Apolipoprotein E3-Leiden contains a seven-amino acid insertion that is a tandem repeat of residues 121-127.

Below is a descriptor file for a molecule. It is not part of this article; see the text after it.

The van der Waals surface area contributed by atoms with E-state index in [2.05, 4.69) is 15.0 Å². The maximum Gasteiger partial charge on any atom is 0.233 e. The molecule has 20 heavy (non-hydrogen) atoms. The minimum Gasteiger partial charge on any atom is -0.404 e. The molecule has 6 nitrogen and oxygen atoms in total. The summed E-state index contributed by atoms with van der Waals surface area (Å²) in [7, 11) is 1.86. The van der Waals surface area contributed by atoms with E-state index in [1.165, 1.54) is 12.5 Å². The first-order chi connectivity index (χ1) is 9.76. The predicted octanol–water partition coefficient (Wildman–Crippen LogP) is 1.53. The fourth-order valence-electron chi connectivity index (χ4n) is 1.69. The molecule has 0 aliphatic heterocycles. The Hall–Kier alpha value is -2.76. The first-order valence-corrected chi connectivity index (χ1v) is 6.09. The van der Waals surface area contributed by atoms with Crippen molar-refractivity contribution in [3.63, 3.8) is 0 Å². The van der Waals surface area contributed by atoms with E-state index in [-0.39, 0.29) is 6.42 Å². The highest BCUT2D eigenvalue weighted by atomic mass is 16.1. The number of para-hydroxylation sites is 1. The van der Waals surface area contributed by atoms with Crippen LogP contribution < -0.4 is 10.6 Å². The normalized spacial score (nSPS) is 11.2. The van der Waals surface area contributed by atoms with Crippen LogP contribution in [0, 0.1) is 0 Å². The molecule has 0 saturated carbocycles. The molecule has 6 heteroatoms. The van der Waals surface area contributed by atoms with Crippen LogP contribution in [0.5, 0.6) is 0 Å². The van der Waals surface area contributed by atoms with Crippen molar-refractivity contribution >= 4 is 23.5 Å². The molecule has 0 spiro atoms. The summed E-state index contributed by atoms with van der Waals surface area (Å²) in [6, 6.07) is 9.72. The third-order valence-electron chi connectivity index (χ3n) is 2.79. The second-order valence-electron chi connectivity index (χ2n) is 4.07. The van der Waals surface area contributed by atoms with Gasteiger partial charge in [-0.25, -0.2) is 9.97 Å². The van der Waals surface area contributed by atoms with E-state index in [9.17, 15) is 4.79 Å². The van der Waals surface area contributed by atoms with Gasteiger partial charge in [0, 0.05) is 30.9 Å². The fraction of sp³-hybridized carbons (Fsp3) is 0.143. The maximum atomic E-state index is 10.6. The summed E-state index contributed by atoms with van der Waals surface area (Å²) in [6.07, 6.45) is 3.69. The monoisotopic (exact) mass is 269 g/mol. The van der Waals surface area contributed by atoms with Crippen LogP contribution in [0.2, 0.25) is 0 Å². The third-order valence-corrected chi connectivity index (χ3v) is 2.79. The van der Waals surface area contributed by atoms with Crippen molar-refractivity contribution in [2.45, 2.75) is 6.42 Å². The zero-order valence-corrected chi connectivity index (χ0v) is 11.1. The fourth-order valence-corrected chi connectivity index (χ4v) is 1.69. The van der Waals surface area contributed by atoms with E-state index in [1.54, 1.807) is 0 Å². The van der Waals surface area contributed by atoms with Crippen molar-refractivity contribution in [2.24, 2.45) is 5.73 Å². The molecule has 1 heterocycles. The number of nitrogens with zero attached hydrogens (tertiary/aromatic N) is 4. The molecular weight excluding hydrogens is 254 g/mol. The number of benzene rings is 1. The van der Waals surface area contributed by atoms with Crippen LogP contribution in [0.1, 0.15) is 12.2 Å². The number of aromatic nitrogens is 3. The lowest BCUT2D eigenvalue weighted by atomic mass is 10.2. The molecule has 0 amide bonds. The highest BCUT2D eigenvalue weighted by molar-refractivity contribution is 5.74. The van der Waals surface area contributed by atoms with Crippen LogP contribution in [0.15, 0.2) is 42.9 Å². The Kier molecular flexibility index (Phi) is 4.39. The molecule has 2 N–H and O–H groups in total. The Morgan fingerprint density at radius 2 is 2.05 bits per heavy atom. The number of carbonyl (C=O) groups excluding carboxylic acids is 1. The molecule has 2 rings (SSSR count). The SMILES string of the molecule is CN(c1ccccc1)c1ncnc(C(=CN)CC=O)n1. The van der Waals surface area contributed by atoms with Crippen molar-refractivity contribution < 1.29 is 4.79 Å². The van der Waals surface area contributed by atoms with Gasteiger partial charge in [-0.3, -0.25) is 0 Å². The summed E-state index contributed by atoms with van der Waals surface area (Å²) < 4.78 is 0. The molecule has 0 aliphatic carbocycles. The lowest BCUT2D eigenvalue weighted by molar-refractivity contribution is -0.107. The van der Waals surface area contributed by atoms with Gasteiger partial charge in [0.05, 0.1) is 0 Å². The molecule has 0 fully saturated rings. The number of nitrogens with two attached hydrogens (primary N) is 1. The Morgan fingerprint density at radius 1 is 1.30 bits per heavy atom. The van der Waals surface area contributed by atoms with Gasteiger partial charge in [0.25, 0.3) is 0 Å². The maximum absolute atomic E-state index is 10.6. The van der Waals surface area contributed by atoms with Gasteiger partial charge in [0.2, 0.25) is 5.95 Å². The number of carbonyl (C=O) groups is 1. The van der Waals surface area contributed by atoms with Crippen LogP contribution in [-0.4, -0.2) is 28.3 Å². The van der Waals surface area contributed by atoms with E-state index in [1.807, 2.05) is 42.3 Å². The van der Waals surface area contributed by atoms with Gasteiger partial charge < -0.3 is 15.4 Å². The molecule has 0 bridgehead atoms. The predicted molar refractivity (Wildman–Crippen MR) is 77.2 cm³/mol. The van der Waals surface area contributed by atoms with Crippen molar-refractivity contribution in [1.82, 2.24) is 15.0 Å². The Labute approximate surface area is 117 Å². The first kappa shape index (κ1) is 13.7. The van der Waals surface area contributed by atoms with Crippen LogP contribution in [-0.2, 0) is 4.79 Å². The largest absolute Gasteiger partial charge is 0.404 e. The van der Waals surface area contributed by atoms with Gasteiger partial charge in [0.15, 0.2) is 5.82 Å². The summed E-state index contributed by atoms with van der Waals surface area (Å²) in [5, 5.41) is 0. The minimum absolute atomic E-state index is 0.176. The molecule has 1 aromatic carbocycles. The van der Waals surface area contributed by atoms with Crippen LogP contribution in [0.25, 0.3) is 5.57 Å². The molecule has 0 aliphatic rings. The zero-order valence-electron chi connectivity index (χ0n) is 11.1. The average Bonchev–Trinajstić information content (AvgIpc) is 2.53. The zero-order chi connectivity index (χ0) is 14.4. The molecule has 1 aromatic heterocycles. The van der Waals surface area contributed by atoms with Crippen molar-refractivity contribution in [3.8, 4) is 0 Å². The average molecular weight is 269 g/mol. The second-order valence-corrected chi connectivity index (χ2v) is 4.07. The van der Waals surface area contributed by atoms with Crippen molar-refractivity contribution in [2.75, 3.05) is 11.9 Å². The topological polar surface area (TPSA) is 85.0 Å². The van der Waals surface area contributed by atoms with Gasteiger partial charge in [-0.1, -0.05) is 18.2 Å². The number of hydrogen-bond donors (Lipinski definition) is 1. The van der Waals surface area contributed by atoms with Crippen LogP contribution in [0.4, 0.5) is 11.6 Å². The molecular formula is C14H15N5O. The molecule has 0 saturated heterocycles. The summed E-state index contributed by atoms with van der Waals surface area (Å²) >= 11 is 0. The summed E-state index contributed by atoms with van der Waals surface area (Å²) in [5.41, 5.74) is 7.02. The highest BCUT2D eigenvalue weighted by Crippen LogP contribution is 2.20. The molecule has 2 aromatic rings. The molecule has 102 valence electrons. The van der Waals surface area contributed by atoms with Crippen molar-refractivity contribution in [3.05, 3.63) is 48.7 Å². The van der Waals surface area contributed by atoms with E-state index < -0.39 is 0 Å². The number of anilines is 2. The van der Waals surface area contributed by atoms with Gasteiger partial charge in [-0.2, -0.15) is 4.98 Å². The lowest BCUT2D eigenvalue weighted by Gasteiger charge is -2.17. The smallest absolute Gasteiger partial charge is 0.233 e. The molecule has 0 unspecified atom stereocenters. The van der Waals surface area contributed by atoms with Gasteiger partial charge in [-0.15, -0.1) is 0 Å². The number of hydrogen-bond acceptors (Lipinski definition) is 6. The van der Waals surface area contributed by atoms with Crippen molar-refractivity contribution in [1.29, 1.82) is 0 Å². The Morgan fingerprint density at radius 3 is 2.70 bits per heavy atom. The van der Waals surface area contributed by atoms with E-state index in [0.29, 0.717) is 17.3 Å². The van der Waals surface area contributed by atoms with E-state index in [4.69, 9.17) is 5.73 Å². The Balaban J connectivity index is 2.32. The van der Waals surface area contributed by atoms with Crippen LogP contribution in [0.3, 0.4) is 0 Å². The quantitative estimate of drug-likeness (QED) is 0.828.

Apolipoprotein (apo) E3-Leiden is a variant of apoE that is associated with dominant expression of type III hyperlipoproteinemia and that is defective in binding to the low density lipoprotein receptor. Therefore, the structure of apoE3-Leiden was investigated. Upon sodium dodecyl sulfate-polyacrylamide gel electrophoresis apoE3-Leiden and its 22-kDa amino-terminal thrombolytic fragment migrated with a higher than normal apparent molecular weight. The structural abnormality of apoE3-Leiden was determined by sequencing its CNBr-, tryptic-, and Staphylococcus aureus V8 protease-generated peptides. In contrast to normal apoE3, which has a cysteine at residue 112, apoE3-Leiden does not contain any cysteine and has an arginine at position 112 (as does apoE4, which also completely lacks cysteine). The basis for the molecular weight difference was determined to be a seven-amino acid insertion that is a tandem repeat of residues 121-127 of normal apoE3, i.e. Glu-Val-Gln-Ala-Met-Leu-Gly, resulting in apoE3-Leiden having 306 amino acids rather than 299. The negatively charged glutamyl residues within the insertion compensates for the arginine substitution at residue 112; thus apoE3-Leiden focuses in the E3 position. The low density lipoprotein receptor binding activities of both intact apoE3-Leiden and its 22-kDa thrombolytic fragment were determined in an in vitro assay. Although apoE3-Leiden had only about 25% of normal binding activity, its 22-kDa thrombolytic fragment had nearly normal binding, suggesting that the carboxyl-terminal domain of apoE3-Leiden modulates the receptor binding function of its amino-terminal domain.